Watch: Rare footage of giant squid scooting through Japanese harbor

Giant squid, from the genus Architeuthis, typically prefer deeper waters.

Brooks Hays

TOYAMA BAY, Japan, Dec. 28 (UPI) -- On Christmas Eve, a giant squid visited Japan's Toyama Bay for several hours.

The species made its film debut only three years ago, and remains one the ocean's more elusive creatures. But the squid stuck around long enough to allow a submersible camera to briefly follow it through the water. Onlookers on a nearby pier also caught a glimpse, and a diver briefly joined the squid for a swim.


"My curiosity was way bigger than fear, so I jumped into the water and go close to it," Akinobu Kimura, owner of a local dive shope, told CNN.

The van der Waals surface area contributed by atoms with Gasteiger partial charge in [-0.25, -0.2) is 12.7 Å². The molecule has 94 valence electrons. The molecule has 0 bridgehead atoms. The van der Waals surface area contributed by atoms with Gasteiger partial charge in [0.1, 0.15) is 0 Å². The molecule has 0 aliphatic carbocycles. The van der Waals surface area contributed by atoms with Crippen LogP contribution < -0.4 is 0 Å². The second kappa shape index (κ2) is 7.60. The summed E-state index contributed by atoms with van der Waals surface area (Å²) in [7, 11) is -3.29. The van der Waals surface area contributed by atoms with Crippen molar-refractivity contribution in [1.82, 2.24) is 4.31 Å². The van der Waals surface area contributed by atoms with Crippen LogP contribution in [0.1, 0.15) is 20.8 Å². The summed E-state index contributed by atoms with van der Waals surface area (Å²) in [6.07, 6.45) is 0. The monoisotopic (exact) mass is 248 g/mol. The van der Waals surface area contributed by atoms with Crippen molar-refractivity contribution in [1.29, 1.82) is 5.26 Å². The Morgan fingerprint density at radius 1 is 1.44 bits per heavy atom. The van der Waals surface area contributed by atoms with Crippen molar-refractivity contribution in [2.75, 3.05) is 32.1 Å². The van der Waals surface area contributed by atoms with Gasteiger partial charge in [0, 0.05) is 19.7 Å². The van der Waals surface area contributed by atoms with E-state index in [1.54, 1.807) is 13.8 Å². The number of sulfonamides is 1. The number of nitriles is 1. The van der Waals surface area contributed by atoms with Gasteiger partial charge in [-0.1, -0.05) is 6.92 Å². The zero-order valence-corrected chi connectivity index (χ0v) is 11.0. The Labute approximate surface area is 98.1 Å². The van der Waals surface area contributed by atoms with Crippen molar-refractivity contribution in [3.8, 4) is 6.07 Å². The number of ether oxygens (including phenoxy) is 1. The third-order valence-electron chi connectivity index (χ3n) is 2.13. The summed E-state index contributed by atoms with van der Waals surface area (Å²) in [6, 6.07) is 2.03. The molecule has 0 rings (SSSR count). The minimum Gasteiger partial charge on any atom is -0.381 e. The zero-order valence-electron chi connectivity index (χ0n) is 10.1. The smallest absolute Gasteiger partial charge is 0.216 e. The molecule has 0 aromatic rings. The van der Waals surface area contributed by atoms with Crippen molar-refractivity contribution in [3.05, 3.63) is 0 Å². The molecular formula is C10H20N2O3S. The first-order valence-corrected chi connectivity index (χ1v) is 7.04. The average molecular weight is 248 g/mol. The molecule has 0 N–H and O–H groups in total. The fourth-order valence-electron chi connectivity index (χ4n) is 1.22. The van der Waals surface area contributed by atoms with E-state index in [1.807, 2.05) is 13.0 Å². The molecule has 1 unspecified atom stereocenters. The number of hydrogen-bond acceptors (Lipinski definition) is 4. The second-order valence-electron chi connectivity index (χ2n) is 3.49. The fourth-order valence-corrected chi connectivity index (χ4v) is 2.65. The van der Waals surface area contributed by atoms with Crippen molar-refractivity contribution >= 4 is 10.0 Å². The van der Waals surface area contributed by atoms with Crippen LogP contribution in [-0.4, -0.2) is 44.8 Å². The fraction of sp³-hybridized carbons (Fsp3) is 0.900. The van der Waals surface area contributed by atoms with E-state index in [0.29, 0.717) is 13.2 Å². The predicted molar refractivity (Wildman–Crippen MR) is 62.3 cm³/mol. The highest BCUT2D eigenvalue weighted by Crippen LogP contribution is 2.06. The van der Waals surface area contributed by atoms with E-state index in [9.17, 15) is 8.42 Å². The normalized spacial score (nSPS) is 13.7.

Kimura helped the squid navigate its way out of the harbor.

"This squid was not damaged and looked lively, spurting ink and trying to entangle his tentacles around me," he told reporters. "I guided the squid toward to the ocean, several hundred meters from the area it was found in, and it disappeared into the deep sea."

Giant squid can grow upwards of 43 feet in length, but the red and white squid in Toyama Bay measured approximately 12.1 feet.

Giant squid, from the genus Architeuthis, typically prefer the depths of the ocean. Scientists aren't sure why the specimen showed up in the shallows of Toyama.


The 2013 video of a giant squid -- the first ever -- was also recorded in Japan. However, giant squid species have been caught or found dead all over the world, in Spain, Italy and Mexico.

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